There comes a time in every man's life when its time to move on or, in this case, back. For Richard Freemantle, former Cisco Australia managing director, that time is now.
On January 4, 1999, one of the IT industry's most venerable networking figures is resuming work Down Under as Cisco's Sydney-based vice president of Asia Pacific.
Freemantle is currently Cisco's vice president EMEA [Europe, Middle East, Africa, Australia and New Zealand], northern operations, covering Britain, Africa and the "Nordic countries" of Europe.
Freemantle, well known for being 'employee number one' in Australia, worked here for five years from 1990 after starting one of the first LAN integration companies, Network Solutions, in 1984 with Lionel Singer.
Speaking from London, Freemantle told ComputerWorld he has since pulled Cisco's European operation out of the financial doldrums. While it once represented around 22 per cent of Cisco operations worldwide, the figure now stands at 29 per cent. At the time, Cisco was "certainly experiencing significant growing pains" in the region, he said.
Freemantle reports growth has trebled and the region now supports 650 Cisco staffers.
But after three years in Europe, it is time to come home and Freemantle hopes to bring his recipe for success to the troubled Asian markets.
With operations in almost every Asian country, Freemantle is looking for significant growth. "I refuse to believe that all the entrepreneurial spirit of the Asian nations disappeared over night," he said.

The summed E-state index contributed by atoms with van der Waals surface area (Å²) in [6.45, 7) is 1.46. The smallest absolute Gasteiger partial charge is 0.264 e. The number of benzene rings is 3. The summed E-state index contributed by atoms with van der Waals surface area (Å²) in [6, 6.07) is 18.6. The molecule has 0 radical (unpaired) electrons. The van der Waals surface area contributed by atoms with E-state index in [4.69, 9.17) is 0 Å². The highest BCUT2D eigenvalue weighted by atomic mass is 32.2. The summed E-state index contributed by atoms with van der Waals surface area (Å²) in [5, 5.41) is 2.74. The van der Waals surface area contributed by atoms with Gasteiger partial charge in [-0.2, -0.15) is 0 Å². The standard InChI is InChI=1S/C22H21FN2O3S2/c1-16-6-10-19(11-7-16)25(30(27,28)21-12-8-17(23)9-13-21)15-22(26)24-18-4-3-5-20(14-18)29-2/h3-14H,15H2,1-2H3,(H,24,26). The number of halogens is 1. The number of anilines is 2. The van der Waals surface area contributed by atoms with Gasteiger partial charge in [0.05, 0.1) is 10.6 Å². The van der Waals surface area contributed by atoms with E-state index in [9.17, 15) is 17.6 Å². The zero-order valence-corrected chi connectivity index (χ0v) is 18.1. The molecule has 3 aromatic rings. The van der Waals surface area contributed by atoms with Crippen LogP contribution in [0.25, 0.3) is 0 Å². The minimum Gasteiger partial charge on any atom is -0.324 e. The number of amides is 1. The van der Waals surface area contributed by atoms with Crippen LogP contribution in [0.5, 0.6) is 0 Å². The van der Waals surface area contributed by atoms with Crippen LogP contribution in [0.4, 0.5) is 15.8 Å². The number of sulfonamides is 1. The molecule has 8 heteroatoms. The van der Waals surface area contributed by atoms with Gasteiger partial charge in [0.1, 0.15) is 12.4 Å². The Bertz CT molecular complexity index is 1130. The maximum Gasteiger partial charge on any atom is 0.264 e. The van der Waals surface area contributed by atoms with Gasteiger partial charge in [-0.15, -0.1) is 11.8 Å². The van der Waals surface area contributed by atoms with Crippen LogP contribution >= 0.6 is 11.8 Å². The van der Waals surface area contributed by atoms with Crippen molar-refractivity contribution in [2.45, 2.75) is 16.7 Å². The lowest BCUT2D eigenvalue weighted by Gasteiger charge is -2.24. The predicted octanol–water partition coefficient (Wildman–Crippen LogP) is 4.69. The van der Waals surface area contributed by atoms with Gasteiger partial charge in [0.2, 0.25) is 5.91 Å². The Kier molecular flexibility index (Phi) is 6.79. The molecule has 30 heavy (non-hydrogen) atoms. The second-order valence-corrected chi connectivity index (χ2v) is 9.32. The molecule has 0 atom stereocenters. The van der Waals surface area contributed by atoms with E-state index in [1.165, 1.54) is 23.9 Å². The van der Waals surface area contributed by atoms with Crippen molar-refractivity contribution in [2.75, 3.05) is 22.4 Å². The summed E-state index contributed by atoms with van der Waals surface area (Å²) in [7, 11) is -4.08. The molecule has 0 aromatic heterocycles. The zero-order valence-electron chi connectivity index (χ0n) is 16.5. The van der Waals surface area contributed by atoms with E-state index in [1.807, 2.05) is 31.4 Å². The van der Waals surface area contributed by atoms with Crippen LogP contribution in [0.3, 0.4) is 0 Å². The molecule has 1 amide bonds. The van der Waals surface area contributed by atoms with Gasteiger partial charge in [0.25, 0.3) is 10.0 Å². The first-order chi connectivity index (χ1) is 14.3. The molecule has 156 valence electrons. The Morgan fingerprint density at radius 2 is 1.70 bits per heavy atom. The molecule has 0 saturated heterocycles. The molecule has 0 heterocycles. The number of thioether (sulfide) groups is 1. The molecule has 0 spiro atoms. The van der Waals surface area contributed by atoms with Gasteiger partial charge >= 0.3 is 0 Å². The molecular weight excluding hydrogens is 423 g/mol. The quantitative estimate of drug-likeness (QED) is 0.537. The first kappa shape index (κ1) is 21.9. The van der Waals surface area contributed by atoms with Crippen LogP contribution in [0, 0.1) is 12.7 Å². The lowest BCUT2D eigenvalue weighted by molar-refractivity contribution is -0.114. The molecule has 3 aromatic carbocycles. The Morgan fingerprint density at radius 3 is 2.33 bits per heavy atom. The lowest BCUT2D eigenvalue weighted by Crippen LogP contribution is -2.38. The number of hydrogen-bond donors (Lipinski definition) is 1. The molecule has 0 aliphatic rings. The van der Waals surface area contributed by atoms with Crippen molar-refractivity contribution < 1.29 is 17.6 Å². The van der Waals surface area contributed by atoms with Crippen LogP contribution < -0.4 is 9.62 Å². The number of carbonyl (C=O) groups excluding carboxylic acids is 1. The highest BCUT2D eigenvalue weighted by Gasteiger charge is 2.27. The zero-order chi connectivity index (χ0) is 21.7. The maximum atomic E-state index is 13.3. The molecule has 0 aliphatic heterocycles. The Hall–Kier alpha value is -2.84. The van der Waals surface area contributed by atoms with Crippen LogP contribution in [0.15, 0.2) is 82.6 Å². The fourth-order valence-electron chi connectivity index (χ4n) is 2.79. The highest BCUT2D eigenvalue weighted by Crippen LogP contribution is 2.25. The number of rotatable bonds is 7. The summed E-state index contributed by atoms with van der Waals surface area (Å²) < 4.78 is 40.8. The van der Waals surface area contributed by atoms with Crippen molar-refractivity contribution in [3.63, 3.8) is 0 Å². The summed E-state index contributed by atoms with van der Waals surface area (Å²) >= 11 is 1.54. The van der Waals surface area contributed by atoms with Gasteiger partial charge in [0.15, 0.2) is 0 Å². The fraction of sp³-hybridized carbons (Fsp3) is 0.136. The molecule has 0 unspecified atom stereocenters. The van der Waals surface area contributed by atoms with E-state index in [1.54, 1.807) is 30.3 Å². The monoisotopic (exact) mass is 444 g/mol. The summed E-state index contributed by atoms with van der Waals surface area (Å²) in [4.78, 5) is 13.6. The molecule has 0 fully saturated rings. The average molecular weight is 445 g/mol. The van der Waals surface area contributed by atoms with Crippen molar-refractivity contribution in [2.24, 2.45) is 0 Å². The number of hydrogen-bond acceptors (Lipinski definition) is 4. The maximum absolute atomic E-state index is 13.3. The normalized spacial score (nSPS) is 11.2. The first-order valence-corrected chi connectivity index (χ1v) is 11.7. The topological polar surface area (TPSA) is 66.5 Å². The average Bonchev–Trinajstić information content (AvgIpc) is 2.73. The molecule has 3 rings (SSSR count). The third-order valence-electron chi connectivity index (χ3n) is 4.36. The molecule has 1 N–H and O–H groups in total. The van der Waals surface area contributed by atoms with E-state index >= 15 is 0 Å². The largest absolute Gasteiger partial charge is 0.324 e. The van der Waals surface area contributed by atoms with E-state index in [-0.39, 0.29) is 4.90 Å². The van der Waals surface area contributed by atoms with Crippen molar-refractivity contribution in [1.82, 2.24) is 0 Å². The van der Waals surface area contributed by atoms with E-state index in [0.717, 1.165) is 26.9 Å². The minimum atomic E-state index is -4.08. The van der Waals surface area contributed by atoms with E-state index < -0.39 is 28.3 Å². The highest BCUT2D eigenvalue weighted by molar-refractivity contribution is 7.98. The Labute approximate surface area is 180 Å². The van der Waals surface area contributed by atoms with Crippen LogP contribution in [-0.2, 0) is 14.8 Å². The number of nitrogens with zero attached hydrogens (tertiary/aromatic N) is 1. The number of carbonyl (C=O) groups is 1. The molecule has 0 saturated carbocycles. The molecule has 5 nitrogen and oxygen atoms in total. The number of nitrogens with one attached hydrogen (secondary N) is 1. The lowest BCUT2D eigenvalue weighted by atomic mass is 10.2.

"My objective perhaps could be to get Asia's proportion of the overall revenue back to the levels that is was a couple of years ago where it was in the low teens."
Significantly, Freemantle's new post will see some changes at the local level as the Australian and New Zealand operations are to become financially integrated with Cisco's Asian business.
"Australia has not been part of Asia, from an organisational point of view, at all," he said.
As for local management shuffles, he does not anticipate any significant changes in the short term.
Despite fervent industry speculation, Gary Jackson's role as Cisco's Australian managing director appears secure. When asked if Jackson's role will change with his arrival, he replied: "I could be very controversial and say 'possibly', but I won't."
Instead, he described Jackson's work as "truly outstanding". However, he explained: "I think Gary's talents are such that I can see a time where he had responsibility for more than just Australia."
So come January 1999, Freemantle will hit the trail to develop more partnerships, minority positions or company acquisitions in the region.
What is his main objective? Spending time with customers, or "the sharp end" of Cisco's business. "To do that from a nice place like Sydney is really quite exciting."